Half UK retailers ‘fall short in email strategy’ Mar 06, 2008

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A new retail benchmark study, Hitting the Mark released this week by dotMailer, reveals that some of the UK’s largest online and offline retailers are neglecting key areas of the email marketing process and failing to comply with Best Practice Guidelines.

Almost half of the retailers (46%) failed to comply with basic legal requirements, according to the study, which evaluates 46 retailers’ email campaigns against 20 criteria, awarding each email campaign an Email Effectiveness rating out of 100.

Topshop heads the index of UK retailers with a score of 86.5 but is one of only eight to score over 80%. STA Travel, ASDA and M&S were close behind with 85.5, 84.5 and 83.5 respectively. At the other end, shoe retailer Office came in last place (54) just behind Lidl and H&M (both 57). Overall an alarming 35% failed to score more than 70.

Key failings identified by the study included minimal or ineffective design, inappropriate landing pages and non-existent targeting. Alarmingly the average score for effective targeting was a lowly 16%, with only five brands in the study using information about customer preferences to tailor email content and just 15% asked for any information about customer preferences during the sign-up process.

The study also revealed that retailers are not investing in email specific design skills. By failing to understand the unique technical requirements of email design, communications are failing to render correctly across inboxes leading to a less than satisfactory customer experience.

Only 30% of retailers invested in campaign specific designs and 40% of retailers failed to design relevant landing pages with consistent branding and a clearly visible offer or call to action.

“Our study was eye-opening in demonstrating that many retailers are failing to realise the full potential of email as a sophisticated direct marketing channel, offering vast scope for targeted and measurable communications,” said Tink Taylor, dotMailer’s Business Development Director and a member of the Direct Marketing Association’s Email Marketing Council.

“There is a long way to go in understanding that email requires specific skills and expertise that offline designers and website developers do not always possess or are not actually aware of. These key elements are essential to ensuring that email marketing activity engages customers, encourages them to interact with brands, and ultimately, impact sales.”

The 20 criteria in the report were used to evaluate the key factors that need to be addressed by any email marketing campaign to be effective across the four key areas that determine success: deliverability, renderability, open rates and response rates. A range of aspects were considered, including sign-up, unsubscribing, the HTML code used, effectiveness of the design, targeting and time of sending.

Top Five Performers

Index

Worst Five Offenders

Index

Topshop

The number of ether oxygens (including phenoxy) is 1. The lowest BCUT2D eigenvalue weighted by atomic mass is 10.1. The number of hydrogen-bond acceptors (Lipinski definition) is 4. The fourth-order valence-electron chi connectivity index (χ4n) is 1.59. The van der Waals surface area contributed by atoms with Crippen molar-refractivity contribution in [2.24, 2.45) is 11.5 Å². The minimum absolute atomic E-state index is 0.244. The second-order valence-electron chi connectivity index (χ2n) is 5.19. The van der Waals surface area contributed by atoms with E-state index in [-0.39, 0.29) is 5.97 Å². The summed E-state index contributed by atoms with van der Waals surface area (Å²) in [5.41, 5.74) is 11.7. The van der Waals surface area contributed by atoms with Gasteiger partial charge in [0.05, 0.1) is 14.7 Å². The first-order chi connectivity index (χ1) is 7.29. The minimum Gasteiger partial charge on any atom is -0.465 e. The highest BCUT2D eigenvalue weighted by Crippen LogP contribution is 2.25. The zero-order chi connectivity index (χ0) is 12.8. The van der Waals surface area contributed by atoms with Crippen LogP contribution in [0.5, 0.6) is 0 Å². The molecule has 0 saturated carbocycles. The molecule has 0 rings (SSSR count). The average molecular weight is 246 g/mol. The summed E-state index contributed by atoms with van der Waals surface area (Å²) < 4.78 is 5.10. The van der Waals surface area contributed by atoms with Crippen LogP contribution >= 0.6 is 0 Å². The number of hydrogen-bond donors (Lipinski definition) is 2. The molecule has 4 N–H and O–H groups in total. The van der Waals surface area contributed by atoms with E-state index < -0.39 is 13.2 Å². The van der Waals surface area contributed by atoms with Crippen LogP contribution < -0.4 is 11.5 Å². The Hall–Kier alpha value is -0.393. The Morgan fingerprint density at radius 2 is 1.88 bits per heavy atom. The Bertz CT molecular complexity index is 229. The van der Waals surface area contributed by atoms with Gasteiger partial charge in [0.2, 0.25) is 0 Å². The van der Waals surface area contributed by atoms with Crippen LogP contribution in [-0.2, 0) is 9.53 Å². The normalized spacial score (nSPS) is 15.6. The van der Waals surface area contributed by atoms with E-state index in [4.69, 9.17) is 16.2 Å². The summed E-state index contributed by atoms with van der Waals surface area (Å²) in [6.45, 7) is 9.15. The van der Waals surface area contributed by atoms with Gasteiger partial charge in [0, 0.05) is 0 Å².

86.5

Office

54

STA Travel

85.5

H&M

57

ASDA

84.5

Lidl

57

Marks & Spencer

83.5

Expedia

59.5

Thomson

81.5

Somerfield

61

“With spam accounting for 85-95% of all emails sent, it is now more crucial than ever for marketers to get their message across. However, ISPs are filtering out marketing email and consumers are becoming more selective in the way they view, read and delete emails.

“Email marketing is a complex marketing method and if we simply ignore the best practice guidelines or not aware of the issues involved then we fail to maximise every opportunity that email offers. This study highlights how marketers should use the criteria we outline throughout their planning and development stages to ensure that they get the most out of their email marketing,” concludes Tink Taylor.

Some of the most critical problems found were:

Good practice legal requirements were not included – Following the Companies Regulations of 2006, marketers have adopted as best practice the requirement that every marketing email should now include the company registration number, country of registration and a registered office address. Incredibly, 46% of the emails studied did not contain this vital information

The website landing page was not consistent with the look and feel of the email – An email marketing message acts as a vehicle to direct recipients to a website. However, too often either the wrong link was used or a website page no longer existed. Many landing pages looked different to the email itself and lacked clear navigation that would allow calls-to-action to be followed through to a measurable conversion. 40% of the retailers assessed scored under half in this category

Emails did not render across popular email clients – Very few emails managed to display properly across the most common UK email clients. This suggests that designers are not aware of the way certain inboxes render emails and have not tested the message prior to sending.

No viral element or links were hidden – Only 20% of the emails examined contained a forward to a friend link or viral element and of these, many were hidden at the bottom of the email out of sight

Design was not appropriate to email or specific campaign – The survey revealed that only 30% of retailers had invested in a campaign-specific design

The email showed no evidence of targeting – Only 15% of retailers asked for any information about interests during signup. Targeting is crucial to ensuring that the right message is sent to the right person at the right time. Retailers scored 16% on average in this section

The full report and whitepaper can be downloaded from http://www.dotmailer.co.uk/hittingthemark